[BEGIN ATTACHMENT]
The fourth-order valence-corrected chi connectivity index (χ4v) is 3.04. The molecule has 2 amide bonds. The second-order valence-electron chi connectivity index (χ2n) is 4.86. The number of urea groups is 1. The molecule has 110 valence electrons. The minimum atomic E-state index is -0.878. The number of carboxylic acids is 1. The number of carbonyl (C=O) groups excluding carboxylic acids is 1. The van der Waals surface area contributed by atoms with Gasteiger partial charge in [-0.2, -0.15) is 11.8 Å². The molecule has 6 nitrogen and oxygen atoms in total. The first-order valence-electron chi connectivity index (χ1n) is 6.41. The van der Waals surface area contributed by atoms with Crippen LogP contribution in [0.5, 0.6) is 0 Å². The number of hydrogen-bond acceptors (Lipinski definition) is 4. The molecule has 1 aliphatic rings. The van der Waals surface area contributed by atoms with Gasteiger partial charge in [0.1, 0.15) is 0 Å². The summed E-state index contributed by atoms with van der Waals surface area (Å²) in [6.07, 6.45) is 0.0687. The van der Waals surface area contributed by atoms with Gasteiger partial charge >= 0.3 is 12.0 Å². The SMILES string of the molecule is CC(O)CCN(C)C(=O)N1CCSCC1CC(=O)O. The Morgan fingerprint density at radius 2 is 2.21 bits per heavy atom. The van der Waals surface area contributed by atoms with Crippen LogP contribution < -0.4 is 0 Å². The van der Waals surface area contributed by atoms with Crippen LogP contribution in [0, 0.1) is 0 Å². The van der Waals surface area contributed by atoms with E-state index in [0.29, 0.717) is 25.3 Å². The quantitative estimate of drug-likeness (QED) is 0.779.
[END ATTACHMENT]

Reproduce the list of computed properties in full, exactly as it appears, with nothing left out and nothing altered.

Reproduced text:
The fourth-order valence-corrected chi connectivity index (χ4v) is 3.04. The molecule has 2 amide bonds. The second-order valence-electron chi connectivity index (χ2n) is 4.86. The number of urea groups is 1. The molecule has 110 valence electrons. The minimum atomic E-state index is -0.878. The number of carboxylic acids is 1. The number of carbonyl (C=O) groups excluding carboxylic acids is 1. The van der Waals surface area contributed by atoms with Gasteiger partial charge in [-0.2, -0.15) is 11.8 Å². The molecule has 6 nitrogen and oxygen atoms in total. The first-order valence-electron chi connectivity index (χ1n) is 6.41. The van der Waals surface area contributed by atoms with Crippen LogP contribution in [0.5, 0.6) is 0 Å². The number of hydrogen-bond acceptors (Lipinski definition) is 4. The molecule has 1 aliphatic rings. The van der Waals surface area contributed by atoms with Gasteiger partial charge in [0.1, 0.15) is 0 Å². The summed E-state index contributed by atoms with van der Waals surface area (Å²) in [6.07, 6.45) is 0.0687. The van der Waals surface area contributed by atoms with Gasteiger partial charge >= 0.3 is 12.0 Å². The SMILES string of the molecule is CC(O)CCN(C)C(=O)N1CCSCC1CC(=O)O. The Morgan fingerprint density at radius 2 is 2.21 bits per heavy atom. The van der Waals surface area contributed by atoms with Crippen LogP contribution < -0.4 is 0 Å². The van der Waals surface area contributed by atoms with Crippen LogP contribution in [0, 0.1) is 0 Å². The van der Waals surface area contributed by atoms with E-state index in [0.29, 0.717) is 25.3 Å². The quantitative estimate of drug-likeness (QED) is 0.779.